Where a Rare Summer Storm Set Rainfall Records

In a region where summer rainfall is high unusual, Wednesday's storm set rain records.

It wasn't much, but Wednesday's rainfall set records in parts of Los Angeles County.

The rare early summer storms did not have a high bar to meet in a region where rain during the summer is highly unusual.

Here are some of the rainfall records set Wednesday.

  • Long Beach Airport: 0.11 inches of rain broke the old record of a trace set in 1967.
  • Lancaster: 0.51 inches of rain broke the old record of zero inches.
  • Palmdale Airport: 0.3 inches of rain broke the previous record of zero inches.

Thursday is expected to be clear with temperatures above normal. Thunderstorms are possible in Southern California's mountains.

Most of Southern California remains in severe to extreme drought after a dismal winter of little precipitation. Statewide, nearly 60 percent of California is in extreme drought, the second-most severe category in the weekly U.S. Drought Monitor report. Ninety-seven percent of the state is in severe drought.

The worst drought conditions are in the Central Valley north of Los Angeles.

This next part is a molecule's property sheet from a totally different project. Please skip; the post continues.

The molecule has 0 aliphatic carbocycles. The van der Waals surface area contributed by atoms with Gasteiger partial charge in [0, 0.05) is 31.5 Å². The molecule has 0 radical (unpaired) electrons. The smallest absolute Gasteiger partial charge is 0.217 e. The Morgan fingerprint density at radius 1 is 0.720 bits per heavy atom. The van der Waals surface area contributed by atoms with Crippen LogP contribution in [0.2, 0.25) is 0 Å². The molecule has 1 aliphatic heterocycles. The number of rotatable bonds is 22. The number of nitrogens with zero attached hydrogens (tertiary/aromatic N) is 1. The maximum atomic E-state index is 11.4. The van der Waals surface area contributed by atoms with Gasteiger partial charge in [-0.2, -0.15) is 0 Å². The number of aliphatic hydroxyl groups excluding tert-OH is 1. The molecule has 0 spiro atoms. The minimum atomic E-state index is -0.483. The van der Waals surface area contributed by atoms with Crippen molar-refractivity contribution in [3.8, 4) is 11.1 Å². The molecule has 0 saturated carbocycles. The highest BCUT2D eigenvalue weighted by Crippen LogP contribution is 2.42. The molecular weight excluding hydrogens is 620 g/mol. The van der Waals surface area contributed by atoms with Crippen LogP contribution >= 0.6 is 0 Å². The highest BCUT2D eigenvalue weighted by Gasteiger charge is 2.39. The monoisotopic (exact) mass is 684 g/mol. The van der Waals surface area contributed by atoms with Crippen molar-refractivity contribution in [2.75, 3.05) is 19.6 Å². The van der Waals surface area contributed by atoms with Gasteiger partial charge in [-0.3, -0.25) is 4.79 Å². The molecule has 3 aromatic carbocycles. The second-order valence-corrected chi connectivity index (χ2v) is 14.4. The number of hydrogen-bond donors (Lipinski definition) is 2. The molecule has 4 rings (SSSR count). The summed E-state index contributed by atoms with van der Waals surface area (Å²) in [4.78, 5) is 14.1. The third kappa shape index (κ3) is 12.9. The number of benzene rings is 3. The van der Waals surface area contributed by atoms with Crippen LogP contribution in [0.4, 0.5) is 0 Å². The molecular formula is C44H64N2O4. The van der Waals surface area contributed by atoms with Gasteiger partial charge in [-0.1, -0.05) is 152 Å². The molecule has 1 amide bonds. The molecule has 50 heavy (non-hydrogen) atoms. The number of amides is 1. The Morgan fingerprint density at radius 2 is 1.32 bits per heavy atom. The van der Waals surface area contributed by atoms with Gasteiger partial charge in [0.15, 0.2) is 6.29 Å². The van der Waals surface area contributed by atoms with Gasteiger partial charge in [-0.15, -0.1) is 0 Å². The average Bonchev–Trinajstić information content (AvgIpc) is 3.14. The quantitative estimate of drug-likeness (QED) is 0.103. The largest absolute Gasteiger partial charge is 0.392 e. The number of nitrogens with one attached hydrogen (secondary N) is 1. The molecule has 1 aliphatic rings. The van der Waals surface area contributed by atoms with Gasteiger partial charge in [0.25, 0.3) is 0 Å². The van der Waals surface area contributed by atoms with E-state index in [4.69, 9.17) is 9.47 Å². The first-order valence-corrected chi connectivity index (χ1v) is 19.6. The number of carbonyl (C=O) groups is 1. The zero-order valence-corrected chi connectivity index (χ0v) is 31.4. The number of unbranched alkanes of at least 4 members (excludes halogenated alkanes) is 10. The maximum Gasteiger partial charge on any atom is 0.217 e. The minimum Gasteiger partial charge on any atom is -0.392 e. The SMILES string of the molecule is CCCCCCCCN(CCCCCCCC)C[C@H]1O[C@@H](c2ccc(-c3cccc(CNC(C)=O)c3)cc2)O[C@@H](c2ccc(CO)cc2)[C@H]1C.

California has spent most of the last 15 years in drought conditions. The current three-year dry spell included one of the driest late winters on record. The state's normal wet season runs from late fall to the end of winter, but dismal precipitation left about 95 percent of California in severe drought at the start of spring with hot and dry summer months ahead.

The California Drought Monitor map for June 21, 2022.

Much of California’s water comes from melting snow in the Sierra Nevada Mountains. In an ideal scenario, storms blanket the mountains with snow during winter, building up the natural reservoir. That snow then melts in late spring and early summer, replenishing the state's water system.

Snowpack was far below normal this year.

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